Texas debuts are always an exciting part of the TITAS season and you have brought artists here that I never expected to land in Texas. Is it in your mission to bring new artists each season and is there a bit of a risk in that?

I think it is part of my responsibility to push the audience forward and to also establish Dallas, TITAS Presents and the AT&T Performing Arts Center as avenues for the creation of new work. Our city and our partnership with the Center are equally committed to establishing that commitment to fostering new work and to the creative process. TITAS has always commissioned new works, but we are now commissioning bigger works with our partners, such as the world premiere of the Twyla Tharp 50th Anniversary Tour. We commission a new work every year for our gala, and we have two large-scale commissioning projects already lined up with companies for our next two seasons. Dance is tough, and we believe it is our responsibility to further the field of dance by presenting a carefully curated season, exposing audiences to new works and to regularly commissioning new works from interesting artists.

I am thrilled to see that the delightful couple of Bridgman|Packer Dance is on the roster. They are pioneers in the use of film and the moving body. What attracted you to their work?

Exactly what you said, “pioneers in the use of film and the moving body.” I look at their work as less of a dance company and more a performance art work that uses movement and film as its medium. The work is so engaging and so creative. I think in the tapestry that is a TITAS dance season, audiences are going to be surprised, excited and amazed by their art form.

Che Malambo is also making its Texas debut. Give us a taste of what to expect?

It’s a testosterone fest! Seriously though, they are selling out across North America. An all-male troupe of dancers, they are exciting, masculine, physical and exhausting. Audiences have loved the performance experience.

TITAS presents Doug Varone and Dancers on Feb. 19 at Winspear Opera House. Photo by Grant Halverson.

TITAS presents Doug Varone and Dancers on Feb. 19 at Winspear Opera House. Photo by Grant Halverson.

It’s also great news to me that Doug Varone is returning. He has had an extraordinary career for a mid-size company, which can be so vulnerable in these lean days. How do you see Varone’s signature in the dance world?

I’ve always been a big fan of Doug and his work, which I find very “human.” He knows how to incorporate pedestrian and street movement into gloriously crafted choreography. I think his dancers are very relatable to the audience. They are all very well trained, but they always retain their individuality even in unison movement. Doug is a terrific craftsman as a choreographer and dancer. He knows how to use a stage. I never feel like he’s trying to be anything other than the artist that he is. His work is honest, well crafted and beautifully performed. He has always been a favorite of mine.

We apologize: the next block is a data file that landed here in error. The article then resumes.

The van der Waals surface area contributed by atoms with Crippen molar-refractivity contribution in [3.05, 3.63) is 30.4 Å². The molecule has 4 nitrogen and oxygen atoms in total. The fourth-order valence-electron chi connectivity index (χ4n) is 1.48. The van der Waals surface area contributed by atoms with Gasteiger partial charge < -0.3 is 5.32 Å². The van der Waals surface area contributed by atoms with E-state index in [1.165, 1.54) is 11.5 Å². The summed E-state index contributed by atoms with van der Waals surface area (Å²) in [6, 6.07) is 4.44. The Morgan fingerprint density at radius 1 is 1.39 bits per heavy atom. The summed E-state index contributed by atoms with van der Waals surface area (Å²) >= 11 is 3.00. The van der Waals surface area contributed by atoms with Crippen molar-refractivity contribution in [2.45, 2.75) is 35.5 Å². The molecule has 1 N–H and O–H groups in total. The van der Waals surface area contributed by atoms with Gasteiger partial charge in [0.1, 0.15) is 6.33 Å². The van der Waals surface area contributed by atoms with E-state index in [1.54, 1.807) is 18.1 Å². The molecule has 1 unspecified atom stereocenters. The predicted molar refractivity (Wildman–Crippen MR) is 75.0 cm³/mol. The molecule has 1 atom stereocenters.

I see several Texas favorites on the list in Ailey, Diavolo, Pilobolus and Aspen Santa Fe Ballet, which allows TITAS audiences to follow these groups over time. Tell me why it’s important to have companies return over and over.

As a presenter I have to look at the bigger picture of what a season looks like any given year, but more importantly I have to look at what the brand, TITAS Presents, means to the public. I have to build audiences, retain audiences and engage audiences all at the same time. So our seasons are always a mixture of TITAS favorites, new discoveries and bold works. It’s all about balance and engagement.

How would you say that Dallas’s dance audiences are evolving?

I think we truly saw the growth of the Dallas dance audience when we presented Kidd Pivot’s extraordinary Betroffenheit. This was a work of genius but it is also a difficult work in that it deals with powerful themes and it is a dance-theater work: progressive, in your face, sophisticated and powerful. A respected colleague of mine here in Dallas said it was remarkable to see how the Dallas audience has developed. These performances received glowing reviews and standing ovations at both performances. She said this could never have been presented with this level of success 10 years ago. TITAS has exposed our audiences to a wide array of amazing artists and works. Some push the audience’s limits; some works amaze audiences, some offend them and some purely delight them. But the end result is well-educated dance audiences open to and wanting more. Dallas’s dance audience is definitely growing and wanting more.